Morgantown begins cleaning up and moving forward after “100-year” storm

West Virginia

MORGANTOWN, W.Va. – On Sunday, June 13, the city saw a torrent of rain pour down on roadways that caused widespread flooding.

On Monday, June 14, the streets had cleared up and the sun shined most of the day, which helped to dry out areas affected by flooding. Morgantown’s Director of Public Works and Engineering Damien Davis said after, initially, assessing the damages, things did not look too bad.

Damien Davis

I would say it’s pretty minor compared to some of the extent of what it was, it turned out to be pretty minor damage-wise. I mean, there were some businesses, I think, that were affected. There’s a lot of the residents, along the Burrough’s Run, were affected by, not by the floodwaters per se, but by a sewer backup into their basements. There’s only one house that I saw that, actually, had floodwaters get into the structure. Everybody else I talked to was coming through their floor drains, their sewer backups.  

Damien Davis – Morgantown’s Director of Public Works and Engineering

One of the businesses severely impacted by the flooding was Istanbul, a Turkish restaurant, on Patteson Dr. Its parking lot, like the street itself, was flooded.

After the water cleared away, the pavement had buckled, it, currently, has cracks that are several feet long, spread all over.

This damage in this one case, though severe, was not widespread, Davis reiterated. He said he thought it would be a lot more, but it was mainly “isolated” to the Patteson Dr. area.

Regardless, he said, the storm that caused all the flooding was not a regular occurrence.

“This is a 100-year event,” he said. “And so, it was just a lot of water at one at a — you know, a very short amount of time and it really overwhelmed the system. You know, roadway storm drains aren’t meant or designed to handle that much water at one time. And so, they just got overwhelmed.”

Despite record amounts of rain, the roadway storm drains managed to sift the water away in about an hour, Davis said. By the time he got to Patteson Dr. to assess the situation, the water had mostly cleared away.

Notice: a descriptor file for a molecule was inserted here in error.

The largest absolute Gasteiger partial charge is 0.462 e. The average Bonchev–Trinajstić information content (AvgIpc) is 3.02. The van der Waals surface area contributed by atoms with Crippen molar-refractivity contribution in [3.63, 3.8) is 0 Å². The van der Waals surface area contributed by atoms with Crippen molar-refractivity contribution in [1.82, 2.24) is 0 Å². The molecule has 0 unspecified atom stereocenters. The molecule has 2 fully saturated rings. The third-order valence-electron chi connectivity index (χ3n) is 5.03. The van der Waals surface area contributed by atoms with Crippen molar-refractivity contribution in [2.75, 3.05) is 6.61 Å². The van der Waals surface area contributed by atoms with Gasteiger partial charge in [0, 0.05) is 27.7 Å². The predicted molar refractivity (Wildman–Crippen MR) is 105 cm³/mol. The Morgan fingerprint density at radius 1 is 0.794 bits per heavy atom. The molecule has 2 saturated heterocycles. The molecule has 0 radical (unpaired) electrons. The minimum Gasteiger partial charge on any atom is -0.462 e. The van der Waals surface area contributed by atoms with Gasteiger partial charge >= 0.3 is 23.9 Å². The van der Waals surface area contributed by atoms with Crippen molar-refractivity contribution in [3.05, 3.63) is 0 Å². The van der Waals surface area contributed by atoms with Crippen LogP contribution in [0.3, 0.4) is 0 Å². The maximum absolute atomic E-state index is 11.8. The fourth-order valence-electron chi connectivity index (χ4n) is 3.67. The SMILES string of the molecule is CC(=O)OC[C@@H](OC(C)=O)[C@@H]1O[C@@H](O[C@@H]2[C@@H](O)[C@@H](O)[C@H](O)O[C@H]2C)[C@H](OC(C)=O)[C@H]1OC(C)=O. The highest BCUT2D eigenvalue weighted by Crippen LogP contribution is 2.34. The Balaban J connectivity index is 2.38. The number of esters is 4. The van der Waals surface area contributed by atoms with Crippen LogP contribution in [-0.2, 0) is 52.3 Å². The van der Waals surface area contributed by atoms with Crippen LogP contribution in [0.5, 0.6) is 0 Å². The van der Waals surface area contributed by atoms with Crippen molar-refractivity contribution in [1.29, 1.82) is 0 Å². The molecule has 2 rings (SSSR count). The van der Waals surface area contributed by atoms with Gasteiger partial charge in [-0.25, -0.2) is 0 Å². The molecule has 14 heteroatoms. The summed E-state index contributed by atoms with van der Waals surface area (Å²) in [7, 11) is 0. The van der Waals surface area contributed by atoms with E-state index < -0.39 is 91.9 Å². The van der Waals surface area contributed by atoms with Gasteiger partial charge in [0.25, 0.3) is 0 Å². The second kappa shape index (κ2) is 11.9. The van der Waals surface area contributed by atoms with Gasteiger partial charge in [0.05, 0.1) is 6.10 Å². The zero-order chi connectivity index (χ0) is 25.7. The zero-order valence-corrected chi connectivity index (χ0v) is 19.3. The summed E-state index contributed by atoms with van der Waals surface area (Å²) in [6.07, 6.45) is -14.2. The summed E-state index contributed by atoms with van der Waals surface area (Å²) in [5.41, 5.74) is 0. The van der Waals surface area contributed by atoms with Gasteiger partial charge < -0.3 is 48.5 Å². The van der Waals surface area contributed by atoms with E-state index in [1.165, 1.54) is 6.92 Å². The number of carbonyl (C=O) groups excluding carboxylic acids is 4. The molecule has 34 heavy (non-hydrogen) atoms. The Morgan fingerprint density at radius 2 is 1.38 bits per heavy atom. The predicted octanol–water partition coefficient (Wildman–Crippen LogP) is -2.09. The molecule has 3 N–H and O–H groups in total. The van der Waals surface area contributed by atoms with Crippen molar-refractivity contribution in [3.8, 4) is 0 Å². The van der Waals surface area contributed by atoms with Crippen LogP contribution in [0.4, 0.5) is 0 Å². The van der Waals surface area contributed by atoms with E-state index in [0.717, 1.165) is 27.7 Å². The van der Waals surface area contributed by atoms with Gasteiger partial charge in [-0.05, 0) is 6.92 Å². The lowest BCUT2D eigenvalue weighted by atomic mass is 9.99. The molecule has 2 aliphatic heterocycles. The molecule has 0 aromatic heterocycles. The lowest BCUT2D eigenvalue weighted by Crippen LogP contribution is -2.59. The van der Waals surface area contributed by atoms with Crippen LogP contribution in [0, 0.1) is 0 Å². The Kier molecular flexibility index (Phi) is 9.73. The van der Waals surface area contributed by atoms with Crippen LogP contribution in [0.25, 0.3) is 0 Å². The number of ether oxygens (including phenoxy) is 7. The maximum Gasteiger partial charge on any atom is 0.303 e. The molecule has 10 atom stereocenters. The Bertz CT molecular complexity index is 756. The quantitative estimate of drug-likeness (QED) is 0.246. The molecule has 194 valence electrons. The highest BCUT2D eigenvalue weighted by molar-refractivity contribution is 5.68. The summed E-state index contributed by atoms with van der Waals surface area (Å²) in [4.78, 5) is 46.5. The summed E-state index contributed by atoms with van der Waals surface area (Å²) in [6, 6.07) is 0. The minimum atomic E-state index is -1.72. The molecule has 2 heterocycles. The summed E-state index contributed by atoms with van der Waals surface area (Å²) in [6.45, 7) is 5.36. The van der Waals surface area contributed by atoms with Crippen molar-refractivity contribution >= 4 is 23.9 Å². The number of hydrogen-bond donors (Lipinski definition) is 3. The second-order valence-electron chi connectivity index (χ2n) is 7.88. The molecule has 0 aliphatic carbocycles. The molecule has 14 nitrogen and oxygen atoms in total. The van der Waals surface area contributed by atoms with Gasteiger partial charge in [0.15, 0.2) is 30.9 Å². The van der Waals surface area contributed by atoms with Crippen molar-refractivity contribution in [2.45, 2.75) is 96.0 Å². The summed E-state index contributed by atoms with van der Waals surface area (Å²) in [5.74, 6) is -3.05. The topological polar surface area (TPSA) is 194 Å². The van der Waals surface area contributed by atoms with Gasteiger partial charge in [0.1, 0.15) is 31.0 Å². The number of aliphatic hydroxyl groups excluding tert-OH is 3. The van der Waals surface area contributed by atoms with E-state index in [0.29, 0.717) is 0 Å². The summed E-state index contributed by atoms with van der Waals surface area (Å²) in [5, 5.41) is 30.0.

By Monday, Patteson Dr. was bone-dry and signs of a flood were no longer there.

Patteson Dr. on Monday

More severe weather is expected in the Morgantown area for Monday night, but Davis said he doesn’t anticipate it will be as severe as Sunday’s storm.

“I don’t expect or anticipate an event like this will happen again soon, and so, you know, we’re going to be out there inspecting the system,” Davis said. “MUB has been out there since last night and even today inspecting their system. We have meetings with DOH tomorrow to look at some of the things that we saw.”

In case there’s any more flooding on the roadways, Davis said, drivers should proceed with caution and not take unnecessary risks.

Photo Credit: Camryn Nelson

“If you see floodwaters, don’t try to drive through them that can be very dangerous,” he warned. “You know, your car stalls out and you’re stuck in the middle of it and water is very powerful and it sweep you away pretty quickly. So yeah, just be safe and be careful.”

In case of an emergency, always call 911, he said, they will be your best bet for a rescue. The fire department is available to help with, both, rescue and clean up. Firefighters have been helping people clean out their basements by pumping out the waste materials.

“If people are in need of assistance, you know, call 911, let them know, and then the fire department will come out and help in any way they can,” said Davis.

 

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